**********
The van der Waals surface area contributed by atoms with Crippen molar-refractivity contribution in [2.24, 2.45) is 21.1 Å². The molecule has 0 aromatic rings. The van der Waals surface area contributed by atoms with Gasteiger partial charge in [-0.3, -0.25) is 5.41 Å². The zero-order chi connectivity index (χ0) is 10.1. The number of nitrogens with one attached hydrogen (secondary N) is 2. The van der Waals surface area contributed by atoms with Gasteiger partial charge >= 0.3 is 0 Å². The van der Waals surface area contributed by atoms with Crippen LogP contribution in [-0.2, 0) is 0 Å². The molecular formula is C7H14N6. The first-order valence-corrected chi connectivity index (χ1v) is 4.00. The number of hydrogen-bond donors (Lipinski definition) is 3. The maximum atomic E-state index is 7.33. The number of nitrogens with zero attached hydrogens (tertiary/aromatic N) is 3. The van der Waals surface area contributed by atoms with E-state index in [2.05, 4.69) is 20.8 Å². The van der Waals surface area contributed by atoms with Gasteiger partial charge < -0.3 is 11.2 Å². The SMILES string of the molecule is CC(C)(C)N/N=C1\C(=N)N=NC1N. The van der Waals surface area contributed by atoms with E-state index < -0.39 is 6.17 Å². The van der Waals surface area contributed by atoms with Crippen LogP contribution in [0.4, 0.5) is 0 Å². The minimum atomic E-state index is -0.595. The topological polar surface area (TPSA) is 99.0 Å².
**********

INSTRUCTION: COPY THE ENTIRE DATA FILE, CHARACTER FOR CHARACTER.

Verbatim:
The van der Waals surface area contributed by atoms with Crippen molar-refractivity contribution in [2.24, 2.45) is 21.1 Å². The molecule has 0 aromatic rings. The van der Waals surface area contributed by atoms with Gasteiger partial charge in [-0.3, -0.25) is 5.41 Å². The zero-order chi connectivity index (χ0) is 10.1. The number of nitrogens with one attached hydrogen (secondary N) is 2. The van der Waals surface area contributed by atoms with Gasteiger partial charge >= 0.3 is 0 Å². The van der Waals surface area contributed by atoms with Crippen LogP contribution in [-0.2, 0) is 0 Å². The molecular formula is C7H14N6. The first-order valence-corrected chi connectivity index (χ1v) is 4.00. The number of hydrogen-bond donors (Lipinski definition) is 3. The maximum atomic E-state index is 7.33. The number of nitrogens with zero attached hydrogens (tertiary/aromatic N) is 3. The van der Waals surface area contributed by atoms with E-state index in [2.05, 4.69) is 20.8 Å². The van der Waals surface area contributed by atoms with Gasteiger partial charge < -0.3 is 11.2 Å². The SMILES string of the molecule is CC(C)(C)N/N=C1\C(=N)N=NC1N. The van der Waals surface area contributed by atoms with E-state index < -0.39 is 6.17 Å². The van der Waals surface area contributed by atoms with Crippen LogP contribution in [0.4, 0.5) is 0 Å². The minimum atomic E-state index is -0.595. The topological polar surface area (TPSA) is 99.0 Å².